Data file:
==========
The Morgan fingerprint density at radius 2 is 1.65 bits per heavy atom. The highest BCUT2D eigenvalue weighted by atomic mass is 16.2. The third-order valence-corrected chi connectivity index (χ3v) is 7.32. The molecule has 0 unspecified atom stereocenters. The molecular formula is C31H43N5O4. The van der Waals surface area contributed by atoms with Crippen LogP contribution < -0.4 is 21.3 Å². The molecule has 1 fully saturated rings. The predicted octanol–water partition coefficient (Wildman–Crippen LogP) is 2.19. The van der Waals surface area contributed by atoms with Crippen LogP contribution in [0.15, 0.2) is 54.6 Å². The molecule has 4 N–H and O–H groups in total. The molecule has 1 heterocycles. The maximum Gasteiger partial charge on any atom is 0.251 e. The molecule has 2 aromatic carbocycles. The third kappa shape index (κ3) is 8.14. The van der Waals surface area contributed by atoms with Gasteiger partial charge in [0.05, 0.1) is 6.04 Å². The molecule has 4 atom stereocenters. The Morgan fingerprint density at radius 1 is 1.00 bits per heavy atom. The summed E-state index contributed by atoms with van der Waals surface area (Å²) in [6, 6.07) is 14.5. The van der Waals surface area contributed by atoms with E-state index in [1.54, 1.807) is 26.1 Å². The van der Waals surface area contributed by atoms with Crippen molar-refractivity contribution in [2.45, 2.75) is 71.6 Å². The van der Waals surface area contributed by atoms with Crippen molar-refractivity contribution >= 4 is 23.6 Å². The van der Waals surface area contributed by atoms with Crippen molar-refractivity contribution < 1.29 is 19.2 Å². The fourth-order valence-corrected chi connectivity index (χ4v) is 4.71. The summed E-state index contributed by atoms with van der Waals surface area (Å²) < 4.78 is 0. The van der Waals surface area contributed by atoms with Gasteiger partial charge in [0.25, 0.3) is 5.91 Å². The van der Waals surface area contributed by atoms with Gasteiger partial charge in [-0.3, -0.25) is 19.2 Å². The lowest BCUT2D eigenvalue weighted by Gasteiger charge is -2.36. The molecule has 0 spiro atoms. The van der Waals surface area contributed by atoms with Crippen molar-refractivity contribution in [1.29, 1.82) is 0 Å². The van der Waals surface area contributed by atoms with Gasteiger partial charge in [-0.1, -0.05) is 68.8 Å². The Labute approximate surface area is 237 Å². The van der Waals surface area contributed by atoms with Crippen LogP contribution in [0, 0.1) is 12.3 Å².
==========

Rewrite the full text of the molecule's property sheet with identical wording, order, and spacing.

The Morgan fingerprint density at radius 2 is 1.65 bits per heavy atom. The highest BCUT2D eigenvalue weighted by atomic mass is 16.2. The third-order valence-corrected chi connectivity index (χ3v) is 7.32. The molecule has 0 unspecified atom stereocenters. The molecular formula is C31H43N5O4. The van der Waals surface area contributed by atoms with Crippen LogP contribution < -0.4 is 21.3 Å². The molecule has 1 fully saturated rings. The predicted octanol–water partition coefficient (Wildman–Crippen LogP) is 2.19. The van der Waals surface area contributed by atoms with Crippen LogP contribution in [0.15, 0.2) is 54.6 Å². The molecule has 4 N–H and O–H groups in total. The molecule has 1 heterocycles. The maximum Gasteiger partial charge on any atom is 0.251 e. The molecule has 2 aromatic carbocycles. The third kappa shape index (κ3) is 8.14. The van der Waals surface area contributed by atoms with Gasteiger partial charge in [0.05, 0.1) is 6.04 Å². The molecule has 4 atom stereocenters. The Morgan fingerprint density at radius 1 is 1.00 bits per heavy atom. The summed E-state index contributed by atoms with van der Waals surface area (Å²) in [6, 6.07) is 14.5. The van der Waals surface area contributed by atoms with E-state index in [1.54, 1.807) is 26.1 Å². The van der Waals surface area contributed by atoms with Crippen molar-refractivity contribution in [2.45, 2.75) is 71.6 Å². The van der Waals surface area contributed by atoms with Crippen molar-refractivity contribution >= 4 is 23.6 Å². The van der Waals surface area contributed by atoms with Crippen molar-refractivity contribution < 1.29 is 19.2 Å². The fourth-order valence-corrected chi connectivity index (χ4v) is 4.71. The summed E-state index contributed by atoms with van der Waals surface area (Å²) < 4.78 is 0. The van der Waals surface area contributed by atoms with Gasteiger partial charge in [0.25, 0.3) is 5.91 Å². The van der Waals surface area contributed by atoms with Gasteiger partial charge in [-0.3, -0.25) is 19.2 Å². The lowest BCUT2D eigenvalue weighted by Gasteiger charge is -2.36. The molecule has 0 spiro atoms. The van der Waals surface area contributed by atoms with Crippen molar-refractivity contribution in [1.29, 1.82) is 0 Å². The van der Waals surface area contributed by atoms with Gasteiger partial charge in [-0.1, -0.05) is 68.8 Å². The Labute approximate surface area is 237 Å². The van der Waals surface area contributed by atoms with Crippen LogP contribution in [0, 0.1) is 12.3 Å².